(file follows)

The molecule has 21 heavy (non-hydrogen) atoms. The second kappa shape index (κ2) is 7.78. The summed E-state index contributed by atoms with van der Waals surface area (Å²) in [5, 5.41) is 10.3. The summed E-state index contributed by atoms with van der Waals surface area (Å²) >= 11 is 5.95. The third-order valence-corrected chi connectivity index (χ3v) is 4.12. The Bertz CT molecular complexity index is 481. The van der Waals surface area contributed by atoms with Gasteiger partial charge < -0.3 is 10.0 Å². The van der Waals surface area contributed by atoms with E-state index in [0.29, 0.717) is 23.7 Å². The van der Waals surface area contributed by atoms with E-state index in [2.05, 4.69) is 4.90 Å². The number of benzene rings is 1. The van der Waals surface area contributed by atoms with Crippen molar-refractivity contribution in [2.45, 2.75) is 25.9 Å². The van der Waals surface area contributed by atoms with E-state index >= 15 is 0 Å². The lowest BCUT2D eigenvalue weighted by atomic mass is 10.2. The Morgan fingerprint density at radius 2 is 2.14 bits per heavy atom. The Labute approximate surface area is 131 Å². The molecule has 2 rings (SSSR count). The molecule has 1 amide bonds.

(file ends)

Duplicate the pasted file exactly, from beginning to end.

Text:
The molecule has 21 heavy (non-hydrogen) atoms. The second kappa shape index (κ2) is 7.78. The summed E-state index contributed by atoms with van der Waals surface area (Å²) in [5, 5.41) is 10.3. The summed E-state index contributed by atoms with van der Waals surface area (Å²) >= 11 is 5.95. The third-order valence-corrected chi connectivity index (χ3v) is 4.12. The Bertz CT molecular complexity index is 481. The van der Waals surface area contributed by atoms with Gasteiger partial charge < -0.3 is 10.0 Å². The van der Waals surface area contributed by atoms with E-state index in [0.29, 0.717) is 23.7 Å². The van der Waals surface area contributed by atoms with E-state index in [2.05, 4.69) is 4.90 Å². The number of benzene rings is 1. The van der Waals surface area contributed by atoms with Crippen molar-refractivity contribution in [2.45, 2.75) is 25.9 Å². The van der Waals surface area contributed by atoms with E-state index >= 15 is 0 Å². The lowest BCUT2D eigenvalue weighted by atomic mass is 10.2. The Morgan fingerprint density at radius 2 is 2.14 bits per heavy atom. The Labute approximate surface area is 131 Å². The molecule has 2 rings (SSSR count). The molecule has 1 amide bonds.